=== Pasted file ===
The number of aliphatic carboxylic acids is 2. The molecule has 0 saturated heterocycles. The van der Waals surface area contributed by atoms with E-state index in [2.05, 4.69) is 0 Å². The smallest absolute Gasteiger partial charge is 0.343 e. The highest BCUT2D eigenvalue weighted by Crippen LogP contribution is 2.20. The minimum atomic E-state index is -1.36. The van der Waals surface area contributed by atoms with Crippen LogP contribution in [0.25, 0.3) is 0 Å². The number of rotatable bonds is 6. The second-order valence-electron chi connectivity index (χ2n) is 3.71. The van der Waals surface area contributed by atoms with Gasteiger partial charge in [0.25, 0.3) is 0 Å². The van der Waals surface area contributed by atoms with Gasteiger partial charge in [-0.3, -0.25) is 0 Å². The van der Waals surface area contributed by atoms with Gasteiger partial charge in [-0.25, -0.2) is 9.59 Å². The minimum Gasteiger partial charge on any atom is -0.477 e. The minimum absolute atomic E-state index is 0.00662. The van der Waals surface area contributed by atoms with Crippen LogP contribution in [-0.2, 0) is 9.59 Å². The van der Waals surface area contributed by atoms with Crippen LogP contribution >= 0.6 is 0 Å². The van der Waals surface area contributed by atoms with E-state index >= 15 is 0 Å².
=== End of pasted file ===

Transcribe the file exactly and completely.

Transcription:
The number of aliphatic carboxylic acids is 2. The molecule has 0 saturated heterocycles. The van der Waals surface area contributed by atoms with E-state index in [2.05, 4.69) is 0 Å². The smallest absolute Gasteiger partial charge is 0.343 e. The highest BCUT2D eigenvalue weighted by Crippen LogP contribution is 2.20. The minimum atomic E-state index is -1.36. The van der Waals surface area contributed by atoms with Crippen LogP contribution in [0.25, 0.3) is 0 Å². The number of rotatable bonds is 6. The second-order valence-electron chi connectivity index (χ2n) is 3.71. The van der Waals surface area contributed by atoms with Gasteiger partial charge in [0.25, 0.3) is 0 Å². The van der Waals surface area contributed by atoms with Gasteiger partial charge in [-0.3, -0.25) is 0 Å². The van der Waals surface area contributed by atoms with Gasteiger partial charge in [-0.25, -0.2) is 9.59 Å². The minimum Gasteiger partial charge on any atom is -0.477 e. The minimum absolute atomic E-state index is 0.00662. The van der Waals surface area contributed by atoms with Crippen LogP contribution in [-0.2, 0) is 9.59 Å². The van der Waals surface area contributed by atoms with Crippen LogP contribution >= 0.6 is 0 Å². The van der Waals surface area contributed by atoms with E-state index >= 15 is 0 Å².